As was probably evident from my last post, I sometimes like to take shortcuts in the kitchen. But mandolines can only get you so far. There are certain culinary tasks that are unavoidably time-consuming and unabashedly boring. And unless you have a small army of prep cooks, monkeys, robots, or children at your disposal, there's no getting around such chores.
Take for instance, the labor-intensive act of shucking fava beans.
Ah, yes, fava beans--the beans so nice, you need to shell 'em twice. Their big green pods are picture-perfect underneath the shade of a farmer's market stall--an emerald harbinger welcoming the start of warm, sunny weather. But as soon as you bring home your pile of favas and dump the green pods out onto your kitchen counter, your once-cheery mood dips a bit when you realize you have to shell all those mother-effing beans.
Although they look like string beans on horse 'roids, there's more to shelling fava beans than just zipping open their giant pods and plucking out each bean. After liberating beans from pod, you then have to go back and rip off each bean's face and mohawk to finally expose the inner core of the legendary legume.
Yeah, faces and mohawks. You didn't know fava beans had faces and mohawks? See for yourself...
Fava beans are so punk rock.
I don't usually take to drawing on my food with a sharpie, but the mind wanders a bit after rummaging through a hill o' beans. After first removing the fava beans from their outer pods, quickly blanching the beans in boiling water for a minute or two, and then shocking them in an ice batch, makes peeling off their faces and mohawks, er, I mean waxy outer covers, a bit easier.
You could technically peel off the outer skin of fava beans without blanching them, but I think blanching does help quite a bit.
Yes, fava beans are a pain in the ass to prepare, but to me, their buttery, juuuust barely bitter flavor is worth all the work. What to do with Fava Beans?
Well, for one, you could throw some favas into your favorite Pinakbet recipe, which isn't much of a stretch considering that my grandmother throws lima beans into her pinakbet. You could also do the whole liver and chianti thing by adding some fava beans to a pot of Caldereta. Or you could do what I did for this go around and add some fava beans to a pan of Ginisang Upo at Hipon (sauteed white squash and shrimp).
Sauteed White Squash and Shrimp is another one of my favorites. White squash generally has a very mild flavor, but I love it in this dish. You can find white squash (labeled as Upo) at the Asian market.
The way my mother makes this dish, it's generally quick-cooking as she just quickly sautees the aforementioned veggies in a big pan and then adds head-on shrimp at the end. As much as I love this dish, I always hate peeling the shrimp at the table--it's something I'd rather do beforehand and save the diner from doing all the work come dinnertime.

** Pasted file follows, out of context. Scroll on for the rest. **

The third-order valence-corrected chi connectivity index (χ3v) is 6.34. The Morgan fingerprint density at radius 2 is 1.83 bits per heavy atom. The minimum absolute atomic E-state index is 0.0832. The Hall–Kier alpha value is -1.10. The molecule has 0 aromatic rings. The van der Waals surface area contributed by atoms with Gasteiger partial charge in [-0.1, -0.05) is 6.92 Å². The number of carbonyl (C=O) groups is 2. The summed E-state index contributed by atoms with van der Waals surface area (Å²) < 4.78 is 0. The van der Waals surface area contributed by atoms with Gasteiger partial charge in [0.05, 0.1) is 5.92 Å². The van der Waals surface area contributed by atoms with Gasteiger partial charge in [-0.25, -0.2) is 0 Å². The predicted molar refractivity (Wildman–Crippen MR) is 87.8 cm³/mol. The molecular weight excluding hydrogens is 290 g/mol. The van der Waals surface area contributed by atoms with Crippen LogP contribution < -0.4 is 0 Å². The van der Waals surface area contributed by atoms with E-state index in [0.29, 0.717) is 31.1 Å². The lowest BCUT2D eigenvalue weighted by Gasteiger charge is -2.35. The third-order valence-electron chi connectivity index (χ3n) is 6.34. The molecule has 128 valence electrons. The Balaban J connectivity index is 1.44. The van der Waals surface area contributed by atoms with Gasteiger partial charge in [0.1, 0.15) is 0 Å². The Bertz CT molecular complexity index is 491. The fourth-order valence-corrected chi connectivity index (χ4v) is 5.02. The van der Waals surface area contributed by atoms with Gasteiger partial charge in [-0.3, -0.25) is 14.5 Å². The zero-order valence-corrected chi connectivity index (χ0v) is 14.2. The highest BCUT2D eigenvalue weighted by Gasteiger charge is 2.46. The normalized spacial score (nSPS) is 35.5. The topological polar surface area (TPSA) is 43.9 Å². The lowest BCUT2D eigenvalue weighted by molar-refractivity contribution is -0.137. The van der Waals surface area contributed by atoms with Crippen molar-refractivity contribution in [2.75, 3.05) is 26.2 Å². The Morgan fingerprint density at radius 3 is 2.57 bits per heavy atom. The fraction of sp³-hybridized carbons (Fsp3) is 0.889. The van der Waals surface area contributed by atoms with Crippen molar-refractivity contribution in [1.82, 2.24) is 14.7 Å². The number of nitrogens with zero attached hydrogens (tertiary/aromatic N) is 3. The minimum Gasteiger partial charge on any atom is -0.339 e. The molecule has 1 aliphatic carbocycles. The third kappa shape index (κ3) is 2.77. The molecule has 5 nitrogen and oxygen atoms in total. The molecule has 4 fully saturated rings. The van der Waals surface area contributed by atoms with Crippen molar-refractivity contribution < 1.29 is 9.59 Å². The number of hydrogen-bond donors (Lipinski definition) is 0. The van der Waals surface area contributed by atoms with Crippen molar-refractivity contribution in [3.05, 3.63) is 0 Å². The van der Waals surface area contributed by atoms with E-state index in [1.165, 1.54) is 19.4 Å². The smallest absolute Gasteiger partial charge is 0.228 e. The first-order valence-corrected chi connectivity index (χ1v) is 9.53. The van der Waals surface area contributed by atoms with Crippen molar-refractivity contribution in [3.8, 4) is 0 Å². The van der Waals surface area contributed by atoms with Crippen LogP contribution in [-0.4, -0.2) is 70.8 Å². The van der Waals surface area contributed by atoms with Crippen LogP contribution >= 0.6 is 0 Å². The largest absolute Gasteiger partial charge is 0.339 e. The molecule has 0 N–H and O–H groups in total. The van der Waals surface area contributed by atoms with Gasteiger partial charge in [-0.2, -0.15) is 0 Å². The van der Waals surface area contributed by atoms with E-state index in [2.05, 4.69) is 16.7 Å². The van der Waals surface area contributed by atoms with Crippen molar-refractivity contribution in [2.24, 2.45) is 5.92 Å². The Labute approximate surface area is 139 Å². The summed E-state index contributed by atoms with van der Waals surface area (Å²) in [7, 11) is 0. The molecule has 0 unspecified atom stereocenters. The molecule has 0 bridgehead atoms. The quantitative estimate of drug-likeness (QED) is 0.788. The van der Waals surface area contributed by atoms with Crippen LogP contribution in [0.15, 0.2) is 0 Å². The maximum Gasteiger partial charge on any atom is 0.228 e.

And since I already spent most of my afternoon shelling beans, I figured I'd go for the gold and shell some shrimp and make some shrimp stock. Yes, I have no life. But I did save a bit of time by actually blanching the fava beans in the shrimp stock.
I add just a bit of shrimp stock to the saute pan towards the end of cooking, but keep in mind that the tomatoes and squash in this recipe will also provide some additional liquid. Since I serve this dish with steamed rice, I tend to like it soupier than other people do, so add as much or as little shrimp stock as you would like.
If you can't find fava beans, by all means make this dish without them as that is how it is traditionally made. But I think the favas add a nice difference in texture and flavor to the finished product.
Sautéed White Squash with Shrimp and Fava Beans
1 lb. shrimp, with heads and shells
6 cups water
1 lb. fresh fava beans, shelled
1 Tablespoon vegetable oil
1 small onion, sliced
4 garlic cloves, chopped
3 medium tomatoes, roughly chopped
1 lb. white squash (Upo squash), peeled and cut into 1/4-inch thick dice
1 tablespoon fish sauce, plus more to taste
To make the shrimp stock: peel and de-vein the shrimp, reserving the shrimp heads and shells. Cover the peeled shrimp and refrigerate until ready to cook. Toss the shrimp heads and shells into a large pot, cover with the 6 cups of water, and bring to a boil. Reduce heat to medium, and simmer uncovered for 30 minutes. Strain the stock through a sieve to remove and discard shrimp heads and shells. Return strained stock to the pot and bring back to a boil.
Drop the shelled fava beans into the boiling shrimp stock and blanch for 2 minutes. Remove fava beans from stock and place in an ice bath. Drain the fava beans, break the outer skin of the beans and squeeze them out of their skins. Set beans aside.
Heat the oil in a large saute pan over high heat. Add the onion and saute for 2-3 minutes. Add the garlic and saute for another minute. Add the tomatoes, squash, fish sauce, and fava beans to the pan and stir to combine. Reduce heat to medium, cover pan, and let cook for 3 minutes. Add the reserved shrimp and ladle some shrimp stock (up to a cup) into the pan and simmer until the shrimp is cooked through and the fava beans are done to your liking (about 5 more minutes for al dente beans). Taste and season with additional fish sauce if needed. Serve over steamed rice.
Note: You can freeze any unused shrimp stock for later use.